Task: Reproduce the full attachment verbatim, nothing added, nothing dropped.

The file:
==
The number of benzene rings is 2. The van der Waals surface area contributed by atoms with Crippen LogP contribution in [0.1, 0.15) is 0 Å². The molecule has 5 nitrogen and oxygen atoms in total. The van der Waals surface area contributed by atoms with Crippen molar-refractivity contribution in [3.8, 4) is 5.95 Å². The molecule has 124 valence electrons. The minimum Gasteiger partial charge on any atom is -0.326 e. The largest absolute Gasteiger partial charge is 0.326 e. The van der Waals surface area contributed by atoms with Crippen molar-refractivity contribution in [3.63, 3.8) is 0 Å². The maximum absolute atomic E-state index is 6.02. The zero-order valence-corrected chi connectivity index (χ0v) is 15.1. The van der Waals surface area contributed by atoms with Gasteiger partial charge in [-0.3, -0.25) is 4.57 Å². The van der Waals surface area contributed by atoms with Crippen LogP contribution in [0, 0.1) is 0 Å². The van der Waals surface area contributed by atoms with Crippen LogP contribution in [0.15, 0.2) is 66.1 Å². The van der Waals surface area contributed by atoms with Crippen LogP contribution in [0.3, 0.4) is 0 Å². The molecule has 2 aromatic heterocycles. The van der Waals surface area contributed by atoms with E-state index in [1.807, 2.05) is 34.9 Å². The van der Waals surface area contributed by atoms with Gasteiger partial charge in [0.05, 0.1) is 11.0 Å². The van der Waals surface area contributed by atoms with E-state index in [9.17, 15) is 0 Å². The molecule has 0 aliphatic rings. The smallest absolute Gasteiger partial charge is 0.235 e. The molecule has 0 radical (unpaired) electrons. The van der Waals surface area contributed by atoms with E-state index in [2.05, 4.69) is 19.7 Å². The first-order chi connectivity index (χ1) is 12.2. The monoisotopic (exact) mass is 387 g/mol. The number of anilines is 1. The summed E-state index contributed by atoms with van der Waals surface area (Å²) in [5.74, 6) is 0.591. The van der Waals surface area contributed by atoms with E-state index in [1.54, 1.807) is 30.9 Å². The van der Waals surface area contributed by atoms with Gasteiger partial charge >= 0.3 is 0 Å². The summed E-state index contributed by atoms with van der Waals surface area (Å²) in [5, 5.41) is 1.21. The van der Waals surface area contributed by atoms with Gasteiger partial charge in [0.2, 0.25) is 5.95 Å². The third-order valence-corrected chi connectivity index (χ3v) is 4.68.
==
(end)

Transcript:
The number of benzene rings is 2. The van der Waals surface area contributed by atoms with Crippen LogP contribution in [0.1, 0.15) is 0 Å². The molecule has 5 nitrogen and oxygen atoms in total. The van der Waals surface area contributed by atoms with Crippen molar-refractivity contribution in [3.8, 4) is 5.95 Å². The molecule has 124 valence electrons. The minimum Gasteiger partial charge on any atom is -0.326 e. The largest absolute Gasteiger partial charge is 0.326 e. The van der Waals surface area contributed by atoms with Crippen molar-refractivity contribution in [3.63, 3.8) is 0 Å². The maximum absolute atomic E-state index is 6.02. The zero-order valence-corrected chi connectivity index (χ0v) is 15.1. The van der Waals surface area contributed by atoms with Gasteiger partial charge in [-0.3, -0.25) is 4.57 Å². The van der Waals surface area contributed by atoms with Crippen LogP contribution in [0, 0.1) is 0 Å². The van der Waals surface area contributed by atoms with Crippen LogP contribution in [0.15, 0.2) is 66.1 Å². The van der Waals surface area contributed by atoms with Crippen LogP contribution in [0.3, 0.4) is 0 Å². The molecule has 2 aromatic heterocycles. The van der Waals surface area contributed by atoms with E-state index in [1.807, 2.05) is 34.9 Å². The van der Waals surface area contributed by atoms with Gasteiger partial charge in [0.05, 0.1) is 11.0 Å². The van der Waals surface area contributed by atoms with E-state index in [9.17, 15) is 0 Å². The molecule has 0 aliphatic rings. The smallest absolute Gasteiger partial charge is 0.235 e. The molecule has 0 radical (unpaired) electrons. The van der Waals surface area contributed by atoms with E-state index in [2.05, 4.69) is 19.7 Å². The first-order chi connectivity index (χ1) is 12.2. The monoisotopic (exact) mass is 387 g/mol. The number of anilines is 1. The summed E-state index contributed by atoms with van der Waals surface area (Å²) in [5.74, 6) is 0.591. The van der Waals surface area contributed by atoms with E-state index in [1.54, 1.807) is 30.9 Å². The van der Waals surface area contributed by atoms with Gasteiger partial charge >= 0.3 is 0 Å². The summed E-state index contributed by atoms with van der Waals surface area (Å²) in [5, 5.41) is 1.21. The van der Waals surface area contributed by atoms with Gasteiger partial charge in [0.2, 0.25) is 5.95 Å². The third-order valence-corrected chi connectivity index (χ3v) is 4.68.